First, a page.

During RSA David Duncan, VP, Product Marketing and Mark McGovern, VP, Product Management discussed our state of digital trust and how not improving it will impact the growth of our digital economy. Duncan pointed out that the digital economy is the 5th largest economy in the world. The growth of this economy is essential to our current way of life and a lack of trust caused by a series of preventable breaches and loss of personal data is threatening this growth. It is estimated that the digital economy has lost $3 trillion in growth due to a lack of trust in technology. And when companies don’t earn trust on their own, governments take action. Just look at the slew of new regulations and legislations coming out, especially in Europe. After the Equifax breach, the former CEO was forced to testify in front of Congress, and just recently Mark Zuckerberg was asked to do the same in order to answer questions about breaches in privacy.
As McGovern pointed out during his presentation, the digital economy has us living in a paradox. We want better technology, faster and with more access but we also want to it be more secure. The equation doesn’t add up with the way we think about security. This is why we need a modern approach to things like application security – where security is a function of software quality and is built into the development process. And of course we need to have a modern approach to identity and access management. This means things like single sign-on, advanced authentication, directory services and mobile AppSec. And we need to make use of behavioral analytics so that IAM becomes background and not a nuisance.
We live in a borderless world, our security needs to be borderless too. Otherwise it becomes inconvenient and we cannot build the trust with our customers we so badly need for our economy to continue growing.
During the RSA conference Sam King, general manager of CA Veracode lead an engaging discussion with Art Coviello, former CEO of RSA and Robert Knake, senior fellow for cyber policy at the Council on Foreign Relations and senior research scientist at Northwestern University’s Global Resilience Institute.
While the conversation touched on a variety of topics, the prevailing theme was on the need for a private and public partnership and the how much we can depend on the government for cybersecurity assistance. According to the panelists, the main thing holding the government back from improving overall cybersecurity of our country is a lack of technologist in government. As the questions posed to Mark Zukerberg during his congressional hearing demonstrated, our government officials are not entirely sure how this Internet thing works.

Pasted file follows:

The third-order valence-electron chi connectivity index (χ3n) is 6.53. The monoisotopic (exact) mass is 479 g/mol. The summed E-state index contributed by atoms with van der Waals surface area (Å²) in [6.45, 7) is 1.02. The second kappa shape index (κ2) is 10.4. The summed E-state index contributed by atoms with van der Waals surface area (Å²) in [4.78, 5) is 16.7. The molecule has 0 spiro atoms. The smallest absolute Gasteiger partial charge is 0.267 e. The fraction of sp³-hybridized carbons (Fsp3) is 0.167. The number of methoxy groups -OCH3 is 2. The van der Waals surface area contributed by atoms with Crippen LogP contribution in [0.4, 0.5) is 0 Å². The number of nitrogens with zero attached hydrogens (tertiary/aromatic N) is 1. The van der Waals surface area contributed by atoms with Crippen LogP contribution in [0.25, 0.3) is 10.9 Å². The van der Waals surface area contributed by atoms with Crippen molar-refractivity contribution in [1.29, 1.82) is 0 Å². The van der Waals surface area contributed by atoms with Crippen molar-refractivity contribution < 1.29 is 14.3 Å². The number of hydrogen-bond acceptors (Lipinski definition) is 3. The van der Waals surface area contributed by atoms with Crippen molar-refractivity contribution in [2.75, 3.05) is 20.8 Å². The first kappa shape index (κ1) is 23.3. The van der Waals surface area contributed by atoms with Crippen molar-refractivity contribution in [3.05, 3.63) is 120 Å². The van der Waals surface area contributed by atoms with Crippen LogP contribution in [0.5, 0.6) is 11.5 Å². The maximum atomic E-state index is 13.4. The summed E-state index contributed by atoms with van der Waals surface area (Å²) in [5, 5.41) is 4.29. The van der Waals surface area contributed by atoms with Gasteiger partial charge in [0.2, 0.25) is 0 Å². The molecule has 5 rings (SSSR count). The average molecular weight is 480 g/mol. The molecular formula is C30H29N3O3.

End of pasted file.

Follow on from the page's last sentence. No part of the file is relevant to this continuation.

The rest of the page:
This is exactly why we need a partnership between government and the private sector. Companies know what is needed but do not have the authority or reach to get it done. While government has the authority they require the expertise of the private sector to determine what should be done.
How to respond to state sponsored cyberattacks also came up during the conversation. Should we respond in kind with our own cyberattacks? In our increasingly connected world, what is to say those counter attacks don’t end up impacting our own citizens and critical systems? Questions about the effectiveness of economic sanctions also came up. This seemed to be preferred to the concept of a mutually ensured digital destruction that escalation would create.
During the Q+A with the audience one particularly poignant question arose. After years of deadly shootings we’ve seen a group of individuals come together and protest. Regardless of which side you fall on the gun control debate – you cannot deny that this grassroots effort has been effective at creating change. Private industries are responding to their calls. Do we need a similar grassroots movement to entice the private sector and government to respond to the cyber threats facing our modern world? What will it take to spur citizen activists into action around this issue? It’s a question that keeps going around in my head after leaving this panel.
The panelists left the discussion on a positive note talking about the progress they’ve seen and how protecting our digital society is possible with cooperation from private sectors and government. As this issue becomes more and more relevant, I look forward to seeing how this debate evolves.